Share of People Declaring Willingness to Become Donors or Give Consent for a Loved One Significantly Increased as a Result from the “Yes to Life!” Campaign
In the month and a half since the “Yes to Life!” campaign launched, 50,000 donor cards were given out. Thanks to them and the tireless and consistent work of our partners from the Bulgarian Red Cross, out media partners, doctors, transplant specialists, medical coordinators, all of whom made time to promote the campaign, the idea of organ donation and transplantation “entered” many Bulgarian homes. Our goal was to raise public awareness about the meaning and significance of organ donation and transplantation, and today I am happy to say that we made the first successful step. I would also like to thank the high-profile individuals who did not hesitate in lending their support, all organisations that provided assistance the entire way, and the not insignificant number of transplanted patients who embraced the cause by telling their personal stories and did their best to make more people accept it as their own. This was a part of Deputy Minister of Health Svetlana Yordanova’s speech during the closing ceremony for the National Campaign to promote awareness about organ donation and transplantation “Yes to Life!”.
The Deputy Minister stated that due to the enormous public demand for donor cards and their added value for raining public awareness on the issue, the Ministry has planned a new print run of 25,000 cards, part of which will be distributed to the regional organisations of the Bulgarian Red Cross. In addition, people who want a donor card can write to the Ministry (addressing their letter to Directorate Public Relations at 5 Sveta Nedelya square, Sofia 1000) or send an email to firstname.lastname@example.org. Each person can order up to two donor cards which will be sent by post. The recipient’s address and the city or town’s postal code should be included in the request.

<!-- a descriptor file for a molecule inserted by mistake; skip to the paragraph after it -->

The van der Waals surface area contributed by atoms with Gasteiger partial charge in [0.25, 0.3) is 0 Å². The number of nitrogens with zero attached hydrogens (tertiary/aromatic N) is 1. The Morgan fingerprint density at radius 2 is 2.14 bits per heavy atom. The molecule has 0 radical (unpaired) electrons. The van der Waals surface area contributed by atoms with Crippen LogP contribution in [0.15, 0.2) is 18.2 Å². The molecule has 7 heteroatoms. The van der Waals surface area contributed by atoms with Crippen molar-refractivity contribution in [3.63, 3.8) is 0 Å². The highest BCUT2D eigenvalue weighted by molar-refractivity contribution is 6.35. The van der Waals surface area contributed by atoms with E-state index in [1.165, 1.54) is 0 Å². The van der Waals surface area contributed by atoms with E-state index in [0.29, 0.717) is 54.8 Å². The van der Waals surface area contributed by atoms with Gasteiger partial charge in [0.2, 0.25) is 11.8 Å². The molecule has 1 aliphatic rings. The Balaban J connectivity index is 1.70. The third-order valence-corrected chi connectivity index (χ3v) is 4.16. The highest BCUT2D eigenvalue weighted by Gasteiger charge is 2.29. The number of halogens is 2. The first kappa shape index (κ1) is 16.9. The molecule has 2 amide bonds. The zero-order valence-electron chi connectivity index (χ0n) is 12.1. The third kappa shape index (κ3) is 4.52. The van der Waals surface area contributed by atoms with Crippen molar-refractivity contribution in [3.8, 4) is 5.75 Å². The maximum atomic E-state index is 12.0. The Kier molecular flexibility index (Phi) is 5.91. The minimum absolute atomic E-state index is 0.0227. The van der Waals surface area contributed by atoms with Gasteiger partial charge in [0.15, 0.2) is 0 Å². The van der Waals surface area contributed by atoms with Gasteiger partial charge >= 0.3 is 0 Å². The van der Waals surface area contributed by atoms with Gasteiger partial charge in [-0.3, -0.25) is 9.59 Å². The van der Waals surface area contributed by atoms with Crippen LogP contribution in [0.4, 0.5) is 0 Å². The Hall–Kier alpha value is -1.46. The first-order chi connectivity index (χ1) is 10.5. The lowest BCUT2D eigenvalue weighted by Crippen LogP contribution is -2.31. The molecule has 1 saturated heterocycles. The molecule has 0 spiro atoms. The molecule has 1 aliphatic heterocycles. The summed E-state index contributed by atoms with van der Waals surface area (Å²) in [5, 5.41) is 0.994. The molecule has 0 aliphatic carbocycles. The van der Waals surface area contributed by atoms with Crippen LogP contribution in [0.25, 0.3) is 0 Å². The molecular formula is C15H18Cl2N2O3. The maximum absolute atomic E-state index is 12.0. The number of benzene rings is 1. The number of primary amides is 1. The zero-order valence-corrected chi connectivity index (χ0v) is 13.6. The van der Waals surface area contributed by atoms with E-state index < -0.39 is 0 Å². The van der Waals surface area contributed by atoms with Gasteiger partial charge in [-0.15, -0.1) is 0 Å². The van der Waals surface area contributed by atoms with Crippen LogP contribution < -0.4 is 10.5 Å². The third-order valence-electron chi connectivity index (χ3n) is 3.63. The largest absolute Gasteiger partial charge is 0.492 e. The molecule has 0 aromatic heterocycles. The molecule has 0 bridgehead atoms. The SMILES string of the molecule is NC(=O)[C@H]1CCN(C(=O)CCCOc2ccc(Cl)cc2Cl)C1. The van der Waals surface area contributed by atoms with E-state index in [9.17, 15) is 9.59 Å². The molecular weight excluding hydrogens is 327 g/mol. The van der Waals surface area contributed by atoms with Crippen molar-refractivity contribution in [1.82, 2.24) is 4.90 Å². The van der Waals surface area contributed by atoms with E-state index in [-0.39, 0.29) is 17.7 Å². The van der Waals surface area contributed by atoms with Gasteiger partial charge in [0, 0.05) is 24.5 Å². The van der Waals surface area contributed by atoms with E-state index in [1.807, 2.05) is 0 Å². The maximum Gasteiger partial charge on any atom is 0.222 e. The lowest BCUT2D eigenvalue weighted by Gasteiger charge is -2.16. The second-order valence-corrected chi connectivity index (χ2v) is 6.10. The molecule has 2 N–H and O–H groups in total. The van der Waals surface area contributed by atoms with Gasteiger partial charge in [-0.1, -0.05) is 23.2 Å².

During the active campaigning period, when the “Yes to Life” donor cards were being given out, the share of people who declared willingness to become organ donors increased significantly; including by donating their own organs (from 35% to 51%) and giving consent for loved ones (from 32% to 46%). The change was especially pronounced among people who were aware of the campaign – 72.4% of them declared consent to donate, versus 37.1% of people who did not know about it. These figures were part of the public opinion report on the “Yes to Life” campaign presented by Boryana Dimitrova from the Alpha Research polling agency. The poll showed that two out of three people who were more or less acquainted with the campaign say that it raised their awareness on the issue and that they learned more about organ donation.
The campaign provoked more conversation and discussions on the matter – among friends, but mostly in families (from 12% to 26%). The latter is especially significant, as experience from a number of European countries show that it is family discussions and communicating one’s decision about becoming an organ donor to one’s loved ones is a key factor for increasing the rate of informed consent for organ donation, Boryana Dimitrova said.